Well, what are the theological foundations for Grace at the Table? Chapter 2 “What God Intends” spells them out. They are fundamentally Biblical (no surprise from these two authors) and formulated thus:

“Two main themes run through the Bible concerning hunger. The first is God’s providence. The second is our responsibility to take care of the earth and one another. Both themes reflect the will of God that everyone be adequately fed. . . . that all people find a place at the table.” Biblical texts, largely from the OT prophets, supplemented with NT corollaries, are the building blocks. The pitch is to ethics, to sanctification: “God wants us to feed the hungry, care for the poor, alleviate the plight of the suffering. So get out and do so.”

The logic for persuasion is clear: Since Christians of all persuasions are people committed to God’s cause, who take the Bible seriously as God’s word, who value the mind of Christ, therefore we must help the hungry find a place at the table.

Well, isn’t that pretty good for specifying theological foundations when Christians address hunger? Not bad as far as it goes, I’d say, but not as good as it could be. The betterment I’d propose links to the fancy word “hermeneutics.” The hermeneutical task says: It’s not enough simply to make your case from the Bible. The point is HOW you use the Bible, in this case how David and Art use the Bible.

Since they know me, they’ll expect me to draw on our common theological heritage. To wit, something Lutheran. And I can almost hear them asking:

“But would your proposed betterment, Ed–more patently [blatantly?] Lutheran, as we expect it to be–would that make our cause less ecumenical, less widespread in its appeal, and thus less useful for promoting the BFW movement across the Christian spectrum?”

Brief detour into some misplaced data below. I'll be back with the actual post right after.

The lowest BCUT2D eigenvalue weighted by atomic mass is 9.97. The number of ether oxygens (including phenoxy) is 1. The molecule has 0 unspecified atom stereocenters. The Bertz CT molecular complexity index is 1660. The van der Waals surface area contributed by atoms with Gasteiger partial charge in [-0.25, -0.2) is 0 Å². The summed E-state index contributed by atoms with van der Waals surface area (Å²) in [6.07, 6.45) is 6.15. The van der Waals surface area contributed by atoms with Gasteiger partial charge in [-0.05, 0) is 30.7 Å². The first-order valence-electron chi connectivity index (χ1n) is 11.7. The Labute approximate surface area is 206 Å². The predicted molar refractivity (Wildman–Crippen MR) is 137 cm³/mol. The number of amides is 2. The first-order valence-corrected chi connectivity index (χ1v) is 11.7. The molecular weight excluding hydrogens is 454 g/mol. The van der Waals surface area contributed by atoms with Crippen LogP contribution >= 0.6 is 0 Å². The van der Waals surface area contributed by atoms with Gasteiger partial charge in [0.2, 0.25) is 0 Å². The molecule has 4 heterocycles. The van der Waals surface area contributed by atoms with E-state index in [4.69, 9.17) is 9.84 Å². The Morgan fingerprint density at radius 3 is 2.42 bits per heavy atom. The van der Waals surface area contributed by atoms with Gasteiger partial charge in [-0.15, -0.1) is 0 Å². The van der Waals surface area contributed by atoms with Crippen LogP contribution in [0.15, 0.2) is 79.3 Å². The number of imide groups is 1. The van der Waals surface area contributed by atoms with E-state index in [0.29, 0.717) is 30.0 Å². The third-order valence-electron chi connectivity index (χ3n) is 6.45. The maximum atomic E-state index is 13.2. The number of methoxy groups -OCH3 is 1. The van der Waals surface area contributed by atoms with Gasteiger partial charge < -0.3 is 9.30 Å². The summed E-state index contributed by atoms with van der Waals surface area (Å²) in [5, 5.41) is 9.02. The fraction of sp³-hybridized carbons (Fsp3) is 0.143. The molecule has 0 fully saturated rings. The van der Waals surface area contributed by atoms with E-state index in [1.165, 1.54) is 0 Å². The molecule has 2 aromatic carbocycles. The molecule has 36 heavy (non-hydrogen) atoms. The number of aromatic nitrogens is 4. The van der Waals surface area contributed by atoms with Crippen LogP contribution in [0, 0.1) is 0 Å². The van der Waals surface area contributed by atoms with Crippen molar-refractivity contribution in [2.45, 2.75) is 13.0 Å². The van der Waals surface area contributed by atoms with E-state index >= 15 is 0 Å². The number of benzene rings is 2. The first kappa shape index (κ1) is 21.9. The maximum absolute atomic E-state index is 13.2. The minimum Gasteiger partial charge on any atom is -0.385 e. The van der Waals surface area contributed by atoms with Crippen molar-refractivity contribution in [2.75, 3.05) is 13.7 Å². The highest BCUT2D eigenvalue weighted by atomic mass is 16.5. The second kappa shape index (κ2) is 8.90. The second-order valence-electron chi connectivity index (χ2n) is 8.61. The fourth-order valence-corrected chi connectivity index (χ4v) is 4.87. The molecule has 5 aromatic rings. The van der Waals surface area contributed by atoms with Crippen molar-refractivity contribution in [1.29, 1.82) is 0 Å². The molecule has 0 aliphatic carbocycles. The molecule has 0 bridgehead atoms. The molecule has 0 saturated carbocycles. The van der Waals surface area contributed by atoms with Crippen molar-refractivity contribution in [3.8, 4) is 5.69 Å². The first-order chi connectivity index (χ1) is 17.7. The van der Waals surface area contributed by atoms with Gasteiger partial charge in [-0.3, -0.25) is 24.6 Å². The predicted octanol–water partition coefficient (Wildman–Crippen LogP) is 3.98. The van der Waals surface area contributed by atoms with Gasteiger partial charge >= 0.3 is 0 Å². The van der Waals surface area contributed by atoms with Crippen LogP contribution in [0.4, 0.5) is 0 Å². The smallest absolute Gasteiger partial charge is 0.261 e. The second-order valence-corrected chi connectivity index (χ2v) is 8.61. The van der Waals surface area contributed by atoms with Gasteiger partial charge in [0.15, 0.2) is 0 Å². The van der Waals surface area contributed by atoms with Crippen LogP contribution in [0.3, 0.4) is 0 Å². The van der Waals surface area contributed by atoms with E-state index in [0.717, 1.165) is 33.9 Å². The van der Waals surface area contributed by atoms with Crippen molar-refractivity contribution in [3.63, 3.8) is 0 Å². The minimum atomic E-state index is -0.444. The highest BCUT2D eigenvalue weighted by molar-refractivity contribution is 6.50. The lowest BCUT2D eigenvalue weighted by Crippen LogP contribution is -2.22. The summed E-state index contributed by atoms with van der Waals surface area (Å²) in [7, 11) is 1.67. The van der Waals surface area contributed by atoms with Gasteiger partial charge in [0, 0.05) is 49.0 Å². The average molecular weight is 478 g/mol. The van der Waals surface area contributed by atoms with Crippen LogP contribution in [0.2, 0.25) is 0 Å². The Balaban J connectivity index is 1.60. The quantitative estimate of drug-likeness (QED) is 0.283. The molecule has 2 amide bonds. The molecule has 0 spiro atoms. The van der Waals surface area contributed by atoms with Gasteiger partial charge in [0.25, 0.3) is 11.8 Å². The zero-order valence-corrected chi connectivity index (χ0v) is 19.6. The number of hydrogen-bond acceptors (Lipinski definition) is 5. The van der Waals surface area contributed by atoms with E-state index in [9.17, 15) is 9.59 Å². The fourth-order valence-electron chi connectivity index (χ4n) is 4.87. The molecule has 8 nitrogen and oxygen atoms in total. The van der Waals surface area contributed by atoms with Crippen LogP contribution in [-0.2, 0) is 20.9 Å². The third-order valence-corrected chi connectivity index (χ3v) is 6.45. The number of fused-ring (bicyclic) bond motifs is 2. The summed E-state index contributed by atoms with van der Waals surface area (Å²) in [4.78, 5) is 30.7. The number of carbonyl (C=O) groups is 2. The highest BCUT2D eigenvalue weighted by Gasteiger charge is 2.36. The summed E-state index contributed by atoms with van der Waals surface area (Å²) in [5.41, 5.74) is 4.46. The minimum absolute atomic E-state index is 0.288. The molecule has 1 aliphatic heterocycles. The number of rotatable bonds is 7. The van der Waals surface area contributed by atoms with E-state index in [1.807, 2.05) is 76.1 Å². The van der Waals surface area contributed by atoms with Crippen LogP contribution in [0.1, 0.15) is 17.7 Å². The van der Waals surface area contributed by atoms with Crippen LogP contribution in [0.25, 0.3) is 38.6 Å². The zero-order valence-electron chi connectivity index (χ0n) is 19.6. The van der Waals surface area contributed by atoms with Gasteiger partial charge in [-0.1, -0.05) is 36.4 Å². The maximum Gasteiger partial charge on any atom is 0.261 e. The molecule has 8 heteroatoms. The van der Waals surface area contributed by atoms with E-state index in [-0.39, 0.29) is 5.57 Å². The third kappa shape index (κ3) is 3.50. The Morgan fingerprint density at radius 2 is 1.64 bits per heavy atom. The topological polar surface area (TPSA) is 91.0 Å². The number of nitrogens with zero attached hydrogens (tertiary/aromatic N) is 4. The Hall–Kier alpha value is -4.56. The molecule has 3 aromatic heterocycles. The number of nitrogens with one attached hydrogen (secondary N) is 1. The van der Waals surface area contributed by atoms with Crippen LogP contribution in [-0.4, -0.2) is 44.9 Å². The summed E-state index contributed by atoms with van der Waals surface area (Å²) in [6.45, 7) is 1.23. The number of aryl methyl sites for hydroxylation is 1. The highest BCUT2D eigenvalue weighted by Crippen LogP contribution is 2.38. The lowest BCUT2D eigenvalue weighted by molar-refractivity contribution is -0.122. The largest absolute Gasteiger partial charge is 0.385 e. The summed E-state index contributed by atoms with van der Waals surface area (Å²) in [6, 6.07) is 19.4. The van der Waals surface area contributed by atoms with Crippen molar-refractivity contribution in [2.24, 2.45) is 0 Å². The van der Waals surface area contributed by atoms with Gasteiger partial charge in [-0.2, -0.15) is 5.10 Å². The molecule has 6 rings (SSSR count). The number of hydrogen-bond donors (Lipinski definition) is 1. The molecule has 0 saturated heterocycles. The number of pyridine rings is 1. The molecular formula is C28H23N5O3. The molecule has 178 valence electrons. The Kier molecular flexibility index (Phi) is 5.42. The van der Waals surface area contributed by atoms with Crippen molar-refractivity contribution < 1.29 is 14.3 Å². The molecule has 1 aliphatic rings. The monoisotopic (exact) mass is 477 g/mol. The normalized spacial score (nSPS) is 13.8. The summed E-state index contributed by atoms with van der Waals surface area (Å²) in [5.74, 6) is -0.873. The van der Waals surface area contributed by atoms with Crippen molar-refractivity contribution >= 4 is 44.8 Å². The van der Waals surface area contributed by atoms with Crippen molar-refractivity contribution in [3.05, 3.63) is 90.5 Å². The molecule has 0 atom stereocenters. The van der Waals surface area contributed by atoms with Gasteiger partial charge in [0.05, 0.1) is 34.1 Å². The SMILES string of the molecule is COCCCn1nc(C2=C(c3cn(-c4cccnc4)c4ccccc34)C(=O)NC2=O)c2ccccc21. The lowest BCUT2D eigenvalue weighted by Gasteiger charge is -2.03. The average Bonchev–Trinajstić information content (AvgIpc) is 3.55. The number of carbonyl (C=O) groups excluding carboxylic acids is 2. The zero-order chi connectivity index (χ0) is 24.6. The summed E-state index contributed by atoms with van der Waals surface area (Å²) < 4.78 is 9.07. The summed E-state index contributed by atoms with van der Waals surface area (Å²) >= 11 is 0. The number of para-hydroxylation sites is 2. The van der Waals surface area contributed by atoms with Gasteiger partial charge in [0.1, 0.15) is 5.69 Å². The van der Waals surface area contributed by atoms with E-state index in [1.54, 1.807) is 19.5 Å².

Granted, it may, and that is a risk. But you’ll never really know until you’ve tried. And the original Lutheran reformers, as Dave and Art both acknowledge, weren’t making a ‘Lutheran’ pitch at all in the Reformation era. Their claim was that the Biblical theology they were confessing was “core catholic” all the way back to the age of the apostles. They also had the chutzpah to say that their Biblical hermeneutics had a similar pedigree. But more on that below.

Suppose David and Art had been more explicit about their Reformation theology. Then their chapter WHAT GOD INTENDS might begin like this: “Two main themes run through the Bible concerning hunger. One is God’s law, the other God’s promise. Both words of God urge us to ‘end hunger in God’s world.” Examined more closely they constitute God’s double strategy for reaching that goal.

“But these two strategies [themes that run through the Bible] are different. One “makes sense” to all humankind, speaks winsomely to the whole human race, even to folks who have never heard of the Bible or what’s in it, nor of Jesus either. That’s God’s law. In the Bible its building blocks are equity, fairness, common sense, even enlightened self-interest. Its appeal speaks to our whole human race. You can build coalitions across religious boundaries with its resources.

“The second theme, God’s promise, is compelling for those who have bumped into the Christian story, the Christ story. Such people have a second impetus besides God’s law for “ending hunger in God’s world.” God’s second theme does not supplant the first, but supports it, heightens it, offers new resources for sticking to the original agenda. But it also expands that agenda. When pursued to its end God’s promise opens new vistas on new creations, new economics, new politics with, yes, new commandments for ending hunger in God’s world. The New Testament is not called “new” for nothing. There’s novelty aplenty. And the prospects are upbeat.”

I’ll stop here. Long time readers of these postings, many of you also hooked on law/promise hermeneutics, can yourselves add the paragraphs that might follow. If you need help–as one previewer of this review asked for–we could all try something collaborative for a future edition of ThTh. But would such “law and promise” thematizing be ecumenical–ecumenical enough? There’s one way to find out. Here’s one possible scenario: If Art and David’s book gets to a second edition (I hope so) I’d also hope some law/promise thematics could get into chapter two. It is not alien to them, I know. Art & I learned it as sem students from Caemmerer, Pelikan and Piepkorn. In David’s case we taught it to him at Seminex–and he aced the course. So I’m optimistic. The prospects are upbeat.

Edward H. Schroeder
August 28, 1999
Denpasar, Bali, Indonesia